"Now, we're ready. Remember, no moving! It will be about 40 minutes!" Did she just say 40 minutes. She did just say 40 minutes. And the table starts moving in, in, more in.... and my head is covered by the tube... and now my head is severely covered by the tube. I'm in there good and snug, and I'm not allowed to move and it's dark and silent.

"No, I can't. No, I can't do this." I suddenly say. And the table moves out, out, more out... and I finally breathe.

"Hi. I can't do it."

"You are claustrophobic?" She looks baffled, as if she hasn't seen this type of reaction before.

"Well, no. I don't think... I guess maybe... no, not really. Yes, I am. Why do I have to go in so far? Do you have drugs? Medication I can take?"

"Your doctor has to prescribe it."

I think of my husband's face as I come home two hours later and tell him I didn't do it. It's not a look of anger on his face, but utter confusion... and perhaps some frustration that I'm not getting screened when I need to get screened. And I see my reflection in his eyes and I see myself ashamed. I look at the technician with what I can only describe as desperation. Help me. Get me through this.

My regression continues; I'm six now. I want home and I want my mom.

"The first picture will take two minutes. Want to just try it?"

"Fine. Just do it." I shrink down into the position I will hold for the next 40 minutes.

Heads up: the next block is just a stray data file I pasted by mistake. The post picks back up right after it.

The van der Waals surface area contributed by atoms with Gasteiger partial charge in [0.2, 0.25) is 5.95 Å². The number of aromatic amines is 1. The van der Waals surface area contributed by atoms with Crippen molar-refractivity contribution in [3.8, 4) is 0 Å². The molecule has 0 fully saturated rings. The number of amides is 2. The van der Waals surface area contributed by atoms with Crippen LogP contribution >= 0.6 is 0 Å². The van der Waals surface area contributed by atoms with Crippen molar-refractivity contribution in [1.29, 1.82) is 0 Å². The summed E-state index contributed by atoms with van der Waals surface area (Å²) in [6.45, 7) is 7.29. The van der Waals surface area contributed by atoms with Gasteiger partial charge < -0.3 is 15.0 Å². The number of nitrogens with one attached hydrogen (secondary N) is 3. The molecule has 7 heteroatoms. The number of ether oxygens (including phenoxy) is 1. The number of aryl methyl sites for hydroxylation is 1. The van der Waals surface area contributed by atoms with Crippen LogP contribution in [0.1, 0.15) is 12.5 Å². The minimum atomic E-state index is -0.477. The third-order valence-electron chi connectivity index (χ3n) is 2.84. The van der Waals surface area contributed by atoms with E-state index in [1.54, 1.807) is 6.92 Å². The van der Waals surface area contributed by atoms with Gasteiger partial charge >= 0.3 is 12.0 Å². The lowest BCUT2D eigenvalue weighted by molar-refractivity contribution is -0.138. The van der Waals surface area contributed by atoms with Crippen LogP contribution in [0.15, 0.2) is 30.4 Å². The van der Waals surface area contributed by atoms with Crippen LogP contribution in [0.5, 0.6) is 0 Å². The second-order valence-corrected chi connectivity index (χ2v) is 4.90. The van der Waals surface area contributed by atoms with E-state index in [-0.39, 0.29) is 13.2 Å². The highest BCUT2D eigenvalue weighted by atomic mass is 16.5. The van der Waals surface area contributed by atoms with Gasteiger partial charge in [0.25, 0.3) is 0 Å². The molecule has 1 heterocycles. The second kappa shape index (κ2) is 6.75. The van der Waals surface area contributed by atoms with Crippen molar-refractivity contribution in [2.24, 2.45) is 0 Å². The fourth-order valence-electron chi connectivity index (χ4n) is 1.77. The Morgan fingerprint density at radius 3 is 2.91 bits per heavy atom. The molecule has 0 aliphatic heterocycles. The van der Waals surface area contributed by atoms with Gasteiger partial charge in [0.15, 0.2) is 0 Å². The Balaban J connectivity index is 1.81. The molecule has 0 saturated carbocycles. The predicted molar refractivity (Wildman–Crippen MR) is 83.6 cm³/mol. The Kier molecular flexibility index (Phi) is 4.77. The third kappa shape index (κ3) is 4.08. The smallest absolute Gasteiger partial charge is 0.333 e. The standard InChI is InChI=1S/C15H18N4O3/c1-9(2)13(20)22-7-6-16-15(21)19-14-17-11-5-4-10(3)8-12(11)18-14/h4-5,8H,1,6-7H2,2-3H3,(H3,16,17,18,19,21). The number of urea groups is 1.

I am naked underneath this lead apron, without freedom to move, without any power at all. And I can't help but let go because there is nothing, not one thing, diverting my thoughts away from myself anymore.

I miss her so much.

I am an infant, her baby, and I am aching for her arms to be ready for me when I leave this room.

The magnets abruptly begin their work and it's louder than almost anything I've ever heard. I am glad I somehow avoided both options, music or noiseless, and that there is a pounding resonating through me.

I think, my throat swelling, that this evening would have been a tiny blip for her, not a thing to write about or think much about at all. I've witnessed too much to be this melodramatic. Because that's what I've been. All night. I have reasons to be tough and I know how to be tough; I've been given some seriously frightening knowledge because of my mom. And, I guess, I'm still lying here, so I'm actually sort of doing something with it.

I open my eyes, which are exhausted since they've been clenched so tight. I stare at the square platform beneath me. I picture the back of my baby daughter's head in its place; I feel warmth, a light brown single layer of the softest hair barely covering her tiny snowy white head. I want to kiss that head forever. I am a mother now, not as strong as my own, not as brave, not yet, but I'm willing now to agree that this night in this giant MRI machine is probably a pretty good use of my time.

Thursday, January 3, 2013

Rudolph rant (that poor deer)

I had a conversation with Noah the other day about Rudolph (the red nosed reindeer) that went something like:

Noah: Mommy, can you sing Rudolph?
Me: Yes (then I sing)
N: OH... again?
Me: (I sing)
N: Mommy, can you sing it now?
Me: (I sing)
Repeat request, repeat song.

Noah: So, the friends weren't nice to Rudolph... because of his nose.
Me: Right. They were very mean.
Noah: But then later, when he could help Santa, they were nice; they loved him.
Me: That's the idea.
Noah: But, they didn't really love him though, right?
Me: You know, it doesn't seem like they did, does it.
Noah: No, it doesn't.